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A Quick Guide to the Jackson Reforms

Wednesday, 17 April 2013

On 1 April 2013 a number of changes were made to the Civil Procedure Rules by the Jackson Reforms. The reforms affect three main elements of litigation: costs management, litigation funding and litigation management. Litigating parties will need to take them into account when contemplating how their case is managed and funded.

Costs Management

Prospective cost budgets – these must be filed in multi-track cases commenced after 1 April. Costs orders will be based on the approved budget unless there is good reason to do otherwise. The rules do not apply to Commercial Court claims and claims above £2m in the Technology and Construction Court, Mercantile Courts and Chancery Division, unless the court requires it.

Qualified One Way Costs Shifting (QOCS) – QOCS is introduced for personal injury and clinical negligence claims. It means even successful defendants have to meet their own costs; losing claimants are not liable for costs unless their claim is struck out for abuse of process or it is dishonest.

Reasonable Costs - there is a shift from necessity or reasonableness to proportionality when considering costs awards. If the costs are not proportionate to the size and nature of the claim it may not be reasonable to recover them.

Litigation Funding

Damages-based agreements (DBA) – DBAs are now allowed, whereby lawyers conduct litigation in return for a percentage of damages awarded but defendants are liable for costs only on conventional basis. Claimants must meet any shortfall themselves. Contingency fees are capped at 25% for personal injury, 35% for employment and 50% for all other claims.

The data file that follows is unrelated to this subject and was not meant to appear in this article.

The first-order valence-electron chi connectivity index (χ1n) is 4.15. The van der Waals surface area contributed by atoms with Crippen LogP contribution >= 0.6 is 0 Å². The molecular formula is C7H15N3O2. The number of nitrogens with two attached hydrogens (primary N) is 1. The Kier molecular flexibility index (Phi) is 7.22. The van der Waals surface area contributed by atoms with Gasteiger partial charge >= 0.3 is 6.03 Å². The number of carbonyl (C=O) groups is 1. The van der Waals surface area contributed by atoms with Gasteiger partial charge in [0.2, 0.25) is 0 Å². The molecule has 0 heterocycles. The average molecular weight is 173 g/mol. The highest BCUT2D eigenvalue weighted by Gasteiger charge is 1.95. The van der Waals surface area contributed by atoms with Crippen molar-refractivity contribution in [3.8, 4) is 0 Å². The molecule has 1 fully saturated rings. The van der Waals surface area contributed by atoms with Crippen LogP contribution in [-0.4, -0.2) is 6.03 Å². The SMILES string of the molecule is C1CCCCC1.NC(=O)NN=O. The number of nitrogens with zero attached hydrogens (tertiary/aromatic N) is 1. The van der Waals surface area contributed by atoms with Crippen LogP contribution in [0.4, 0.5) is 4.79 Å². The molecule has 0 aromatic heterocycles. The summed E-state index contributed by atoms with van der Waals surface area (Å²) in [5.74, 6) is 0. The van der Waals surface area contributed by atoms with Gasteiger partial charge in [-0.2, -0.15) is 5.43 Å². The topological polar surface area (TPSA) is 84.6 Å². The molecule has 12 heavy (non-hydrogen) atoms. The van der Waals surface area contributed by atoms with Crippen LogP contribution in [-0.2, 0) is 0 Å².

CFA success fees and ATE premiums no longer recoverable - losing opponents are not liable for arrangements made after 1 April 2013. Exceptions exist for insolvency claims, privacy and publication proceedings and mesothelioma claims, for the time being.

A 10% increase in general damages - to be introduced for claims in contract or tort for non-pecuniary loss with an exception where the claimant has the benefit of a CFA with recoverable success fee.

Litigation Management

Case Management - a tougher stance is to be taken by courts managing cases regarding compliance with court timetables etc.

Disclosure –courts have a ‘menu option’ of possible disclosure orders in place of the presumption of standard disclosure and parties will now have to submit a disclosure budget in advance of the first Case Management Conference.

Part 36 offers – there is now an additional sanction for claimants’ offers equivalent to 10% of damages. This is tapered down for larger claims to give a maximum £75,000 payment for claims of £1 million or more.

Witness statements – these are to be limited by the courts. The courts have increased power to control the number of witnesses, issues and length of witness statements.

Experts - parties seeking permission for expert evidence will have to identify the issues the evidence will address and give cost estimates. Judges may allow concurrent expert evidence.

The Jackson Reforms will affect most civil litigation cases; if you would like to know more about how they will affect your case, please contact one of our dispute resolution solicitors on 0207 611 4848.

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